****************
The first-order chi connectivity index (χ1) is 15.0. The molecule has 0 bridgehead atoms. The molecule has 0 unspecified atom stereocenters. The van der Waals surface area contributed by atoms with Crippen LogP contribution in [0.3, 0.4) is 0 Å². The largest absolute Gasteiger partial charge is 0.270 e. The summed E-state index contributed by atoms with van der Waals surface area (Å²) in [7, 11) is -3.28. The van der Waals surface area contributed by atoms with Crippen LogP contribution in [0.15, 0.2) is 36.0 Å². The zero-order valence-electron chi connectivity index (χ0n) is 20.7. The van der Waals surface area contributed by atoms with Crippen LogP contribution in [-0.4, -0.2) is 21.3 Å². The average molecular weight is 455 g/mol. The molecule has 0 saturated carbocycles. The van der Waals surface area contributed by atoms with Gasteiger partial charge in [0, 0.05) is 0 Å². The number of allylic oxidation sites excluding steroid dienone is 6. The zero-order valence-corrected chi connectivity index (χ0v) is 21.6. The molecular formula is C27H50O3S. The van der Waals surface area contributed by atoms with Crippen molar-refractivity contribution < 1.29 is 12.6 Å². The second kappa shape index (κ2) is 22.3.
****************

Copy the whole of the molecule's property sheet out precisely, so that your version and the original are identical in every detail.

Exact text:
The first-order chi connectivity index (χ1) is 15.0. The molecule has 0 bridgehead atoms. The molecule has 0 unspecified atom stereocenters. The van der Waals surface area contributed by atoms with Crippen LogP contribution in [0.3, 0.4) is 0 Å². The largest absolute Gasteiger partial charge is 0.270 e. The summed E-state index contributed by atoms with van der Waals surface area (Å²) in [7, 11) is -3.28. The van der Waals surface area contributed by atoms with Crippen LogP contribution in [0.15, 0.2) is 36.0 Å². The zero-order valence-electron chi connectivity index (χ0n) is 20.7. The van der Waals surface area contributed by atoms with Crippen LogP contribution in [-0.4, -0.2) is 21.3 Å². The average molecular weight is 455 g/mol. The molecule has 0 saturated carbocycles. The van der Waals surface area contributed by atoms with Gasteiger partial charge in [0, 0.05) is 0 Å². The number of allylic oxidation sites excluding steroid dienone is 6. The zero-order valence-corrected chi connectivity index (χ0v) is 21.6. The molecular formula is C27H50O3S. The van der Waals surface area contributed by atoms with Crippen molar-refractivity contribution < 1.29 is 12.6 Å². The second kappa shape index (κ2) is 22.3.